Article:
City Gate, Open Up (Paperback)

City Gate, Open Up By Bei Dao, Jeffrey Yang (Translated by) Cover Image
By Bei Dao, Jeffrey Yang (Translated by)
$18.95

Description


A magical, impressionistic autobiography by China’s legendary poet Bei Dao


In 2001, to visit his sick father, the exiled poet Bei Dao returned to his homeland for the first time in over twenty years. The city of his birth was totally unrecognizable. “My city that once was had vanished,” he writes: “I was a foreigner in my hometown.” The shock of this experience released a flood of memories and emotions that sparked Open Up, City Gate. In this lyrical autobiography of growing up—from the birth of the People’s Republic, through the chaotic years of the Great Leap Forward, and on into the Cultural Revolution—Bei Dao uses his extraordinary gifts as a poet and storyteller to create another Beijing, a beautiful memory palace of endless alleyways and corridors, where personal narrative mixes with the momentous history he lived through. At the center of the book are his parents and siblings, and their everyday life together through famine and festival. Open Up, City Gate is told in an episodic, fluid style that moves back and forth through the poet’s childhood, recreating the smells and sounds, the laughter and the danger, of a boy’s coming of age during a time of enormous change and upheaval. 

About the Author


Bei Dao, (the pen name of Zhao Zhenkai) was born in Beijing in 1949. During the Cultural Revolution, he worked as a concrete mixer and blacksmith for eleven years. Forced into exile after the Tiananmen Massacre, he lived in Europe and the US until 2007, then settling in Hong Kong until, only recently, moving back to Beijing. He has been hailed as “the soul of post-Mao poetry” (Yunte Huang) and praised for his “intense lyricism” (Pankaj Mishra). Bei Dao has received numerous awards for his poetry all over the world, and founded the International Poetry Nights in Hong Kong. His photography and paintings have been exhibited in China, Hong Kong, and Japan. New Directions publishes ten of his books.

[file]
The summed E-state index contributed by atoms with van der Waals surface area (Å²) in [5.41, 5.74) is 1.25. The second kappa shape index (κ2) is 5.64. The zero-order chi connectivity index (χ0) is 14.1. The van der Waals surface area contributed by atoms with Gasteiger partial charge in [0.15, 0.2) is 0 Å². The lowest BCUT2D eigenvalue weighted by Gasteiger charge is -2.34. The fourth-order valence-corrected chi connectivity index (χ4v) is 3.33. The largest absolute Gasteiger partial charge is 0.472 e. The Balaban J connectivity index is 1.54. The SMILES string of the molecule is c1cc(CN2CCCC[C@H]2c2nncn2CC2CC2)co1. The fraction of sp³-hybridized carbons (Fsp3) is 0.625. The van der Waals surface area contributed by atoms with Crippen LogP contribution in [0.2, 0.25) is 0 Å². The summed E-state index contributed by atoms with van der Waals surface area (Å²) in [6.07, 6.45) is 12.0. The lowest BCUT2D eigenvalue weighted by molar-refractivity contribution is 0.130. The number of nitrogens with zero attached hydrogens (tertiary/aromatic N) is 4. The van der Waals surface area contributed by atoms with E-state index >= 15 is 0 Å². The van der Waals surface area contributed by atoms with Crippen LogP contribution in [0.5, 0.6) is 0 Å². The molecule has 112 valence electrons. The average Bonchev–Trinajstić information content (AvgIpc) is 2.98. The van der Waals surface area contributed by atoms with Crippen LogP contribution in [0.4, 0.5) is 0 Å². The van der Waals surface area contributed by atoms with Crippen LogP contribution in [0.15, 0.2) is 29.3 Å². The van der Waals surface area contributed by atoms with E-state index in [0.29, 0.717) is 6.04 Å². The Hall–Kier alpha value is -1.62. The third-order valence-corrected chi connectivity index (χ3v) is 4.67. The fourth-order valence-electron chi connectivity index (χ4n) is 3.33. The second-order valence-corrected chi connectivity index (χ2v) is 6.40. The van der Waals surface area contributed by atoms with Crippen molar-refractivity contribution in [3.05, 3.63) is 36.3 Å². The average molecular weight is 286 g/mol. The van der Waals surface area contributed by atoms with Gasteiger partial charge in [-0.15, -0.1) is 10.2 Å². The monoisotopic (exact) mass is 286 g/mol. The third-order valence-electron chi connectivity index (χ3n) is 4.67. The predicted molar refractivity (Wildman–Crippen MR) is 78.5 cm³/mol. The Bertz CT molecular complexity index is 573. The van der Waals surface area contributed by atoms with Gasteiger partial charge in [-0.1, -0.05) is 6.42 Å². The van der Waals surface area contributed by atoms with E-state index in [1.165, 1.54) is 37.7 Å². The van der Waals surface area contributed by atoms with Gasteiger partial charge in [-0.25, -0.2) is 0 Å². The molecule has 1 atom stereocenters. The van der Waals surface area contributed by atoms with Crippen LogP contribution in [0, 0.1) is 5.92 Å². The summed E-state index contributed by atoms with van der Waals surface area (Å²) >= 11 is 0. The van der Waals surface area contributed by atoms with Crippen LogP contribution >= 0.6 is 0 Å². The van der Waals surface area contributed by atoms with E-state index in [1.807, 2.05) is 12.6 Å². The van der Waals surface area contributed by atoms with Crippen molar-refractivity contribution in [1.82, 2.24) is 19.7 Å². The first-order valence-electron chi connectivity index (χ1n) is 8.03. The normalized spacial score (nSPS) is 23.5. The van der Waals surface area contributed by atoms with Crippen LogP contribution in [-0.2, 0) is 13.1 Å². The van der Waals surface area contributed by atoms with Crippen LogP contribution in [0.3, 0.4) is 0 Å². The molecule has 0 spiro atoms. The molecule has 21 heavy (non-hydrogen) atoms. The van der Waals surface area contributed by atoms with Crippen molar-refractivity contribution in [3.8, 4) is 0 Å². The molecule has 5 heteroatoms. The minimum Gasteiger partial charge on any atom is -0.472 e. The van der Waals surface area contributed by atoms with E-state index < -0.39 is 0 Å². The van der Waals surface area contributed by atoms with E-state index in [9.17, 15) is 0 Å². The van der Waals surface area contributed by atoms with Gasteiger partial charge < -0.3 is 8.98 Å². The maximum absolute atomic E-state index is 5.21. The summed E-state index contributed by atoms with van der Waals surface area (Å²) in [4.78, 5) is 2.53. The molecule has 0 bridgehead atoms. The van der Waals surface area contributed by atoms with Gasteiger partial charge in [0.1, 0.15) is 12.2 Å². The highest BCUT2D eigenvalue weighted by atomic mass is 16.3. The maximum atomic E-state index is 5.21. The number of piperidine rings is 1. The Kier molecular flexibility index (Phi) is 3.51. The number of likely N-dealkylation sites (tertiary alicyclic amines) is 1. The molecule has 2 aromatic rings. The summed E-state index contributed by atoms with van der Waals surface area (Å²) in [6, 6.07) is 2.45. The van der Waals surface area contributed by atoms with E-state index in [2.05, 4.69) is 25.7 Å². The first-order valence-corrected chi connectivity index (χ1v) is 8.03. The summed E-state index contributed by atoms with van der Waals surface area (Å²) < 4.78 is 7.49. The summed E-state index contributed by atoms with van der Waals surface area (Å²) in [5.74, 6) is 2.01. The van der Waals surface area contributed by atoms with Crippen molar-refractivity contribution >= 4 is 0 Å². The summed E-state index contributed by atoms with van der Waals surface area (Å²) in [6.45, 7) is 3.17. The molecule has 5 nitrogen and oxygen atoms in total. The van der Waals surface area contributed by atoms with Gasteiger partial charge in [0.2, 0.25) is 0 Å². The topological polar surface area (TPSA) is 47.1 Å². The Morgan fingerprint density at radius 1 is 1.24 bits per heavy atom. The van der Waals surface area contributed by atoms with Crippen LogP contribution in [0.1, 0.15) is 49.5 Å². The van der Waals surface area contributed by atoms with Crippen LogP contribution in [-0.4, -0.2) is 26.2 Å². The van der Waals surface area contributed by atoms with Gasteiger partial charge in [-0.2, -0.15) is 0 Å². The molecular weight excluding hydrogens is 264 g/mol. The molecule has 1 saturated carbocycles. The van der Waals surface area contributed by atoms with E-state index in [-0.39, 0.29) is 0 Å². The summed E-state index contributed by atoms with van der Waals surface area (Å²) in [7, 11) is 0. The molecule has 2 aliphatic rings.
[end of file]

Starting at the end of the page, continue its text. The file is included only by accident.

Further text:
Jeffrey Yang is the author of four books of poetry, most recently Line and Light. His translations include Ahmatjan Osman’s Uyghurland, The Farthest Exile and Bei Dao’s autobiography City Gate, Open Up: “crafted with poetic precision and enriched by Yang’s assiduous translation” (The Wall Street Journal).

Praise For…


In an aside at a reading, Robert Lowell muttered: “Memory is genius, really.” To me, Bei Dao’s poems are the work of a genius anyway, a genius of juxtaposing, of simplicity, of acceleration, of tunnelling through emblem and image. But they left me quite unprepared for City Gate, Open Up, which is genius in another sense, in Lowell’s sense....all preserved in Jeffrey Yang’s wonderfully energetic and responsive translation.

— Michael Hofmann - The Baffler

Written with honesty, conscience and courage, this is a powerful account that merges personal memories with the collective history in the making of modern China, and inspires the reader to consider the many important social and political concerns in Chinese society that still remain today.
— Asian Review of Books

The language of Bei Dao’s memoir, seamlessly translated by fellow poet
Yang, is elegantly simple and guilelessly accessible….Winter white
cabbage, vinyl records, pet rabbits, banned books, and first and last “I
love yous” provide intimate glimpses that “open up” to reveal
extraordinary, immediate testimony of challenges survived in a life
intensely lived.
— Terry Hong - Booklist

City Gate, Open Up is an ocean of recollections. Bei Dao's
impressionistic account of his childhood and youth in Beijing, is unlike